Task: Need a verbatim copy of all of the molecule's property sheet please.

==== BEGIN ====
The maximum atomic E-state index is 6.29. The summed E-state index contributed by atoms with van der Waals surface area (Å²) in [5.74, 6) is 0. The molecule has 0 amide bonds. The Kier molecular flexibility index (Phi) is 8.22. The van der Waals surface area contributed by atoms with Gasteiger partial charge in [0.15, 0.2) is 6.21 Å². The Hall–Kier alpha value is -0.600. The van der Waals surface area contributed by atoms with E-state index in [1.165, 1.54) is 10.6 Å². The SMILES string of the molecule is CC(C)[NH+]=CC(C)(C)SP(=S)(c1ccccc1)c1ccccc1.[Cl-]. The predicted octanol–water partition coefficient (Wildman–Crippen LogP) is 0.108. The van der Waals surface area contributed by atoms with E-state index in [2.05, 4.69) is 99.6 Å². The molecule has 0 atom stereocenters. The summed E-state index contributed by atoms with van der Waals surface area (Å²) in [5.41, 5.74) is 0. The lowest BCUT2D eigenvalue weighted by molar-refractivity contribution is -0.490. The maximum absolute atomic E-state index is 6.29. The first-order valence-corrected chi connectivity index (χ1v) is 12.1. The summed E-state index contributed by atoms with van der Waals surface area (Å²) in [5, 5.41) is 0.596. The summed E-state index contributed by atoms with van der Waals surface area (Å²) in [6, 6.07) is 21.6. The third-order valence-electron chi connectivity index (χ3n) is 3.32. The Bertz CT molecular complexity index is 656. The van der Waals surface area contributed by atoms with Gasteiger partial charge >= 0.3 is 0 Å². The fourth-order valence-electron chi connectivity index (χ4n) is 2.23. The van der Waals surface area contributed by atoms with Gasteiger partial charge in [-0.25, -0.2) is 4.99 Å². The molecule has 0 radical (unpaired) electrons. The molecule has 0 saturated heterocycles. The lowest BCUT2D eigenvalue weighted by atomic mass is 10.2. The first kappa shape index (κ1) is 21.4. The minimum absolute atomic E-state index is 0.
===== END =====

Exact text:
The maximum atomic E-state index is 6.29. The summed E-state index contributed by atoms with van der Waals surface area (Å²) in [5.74, 6) is 0. The molecule has 0 amide bonds. The Kier molecular flexibility index (Phi) is 8.22. The van der Waals surface area contributed by atoms with Gasteiger partial charge in [0.15, 0.2) is 6.21 Å². The Hall–Kier alpha value is -0.600. The van der Waals surface area contributed by atoms with E-state index in [1.165, 1.54) is 10.6 Å². The SMILES string of the molecule is CC(C)[NH+]=CC(C)(C)SP(=S)(c1ccccc1)c1ccccc1.[Cl-]. The predicted octanol–water partition coefficient (Wildman–Crippen LogP) is 0.108. The van der Waals surface area contributed by atoms with E-state index in [2.05, 4.69) is 99.6 Å². The molecule has 0 atom stereocenters. The summed E-state index contributed by atoms with van der Waals surface area (Å²) in [5.41, 5.74) is 0. The lowest BCUT2D eigenvalue weighted by molar-refractivity contribution is -0.490. The maximum absolute atomic E-state index is 6.29. The first-order valence-corrected chi connectivity index (χ1v) is 12.1. The summed E-state index contributed by atoms with van der Waals surface area (Å²) in [5, 5.41) is 0.596. The summed E-state index contributed by atoms with van der Waals surface area (Å²) in [6, 6.07) is 21.6. The third-order valence-electron chi connectivity index (χ3n) is 3.32. The Bertz CT molecular complexity index is 656. The van der Waals surface area contributed by atoms with Gasteiger partial charge >= 0.3 is 0 Å². The fourth-order valence-electron chi connectivity index (χ4n) is 2.23. The van der Waals surface area contributed by atoms with Gasteiger partial charge in [-0.25, -0.2) is 4.99 Å². The molecule has 0 radical (unpaired) electrons. The molecule has 0 saturated heterocycles. The lowest BCUT2D eigenvalue weighted by atomic mass is 10.2. The first kappa shape index (κ1) is 21.4. The minimum absolute atomic E-state index is 0.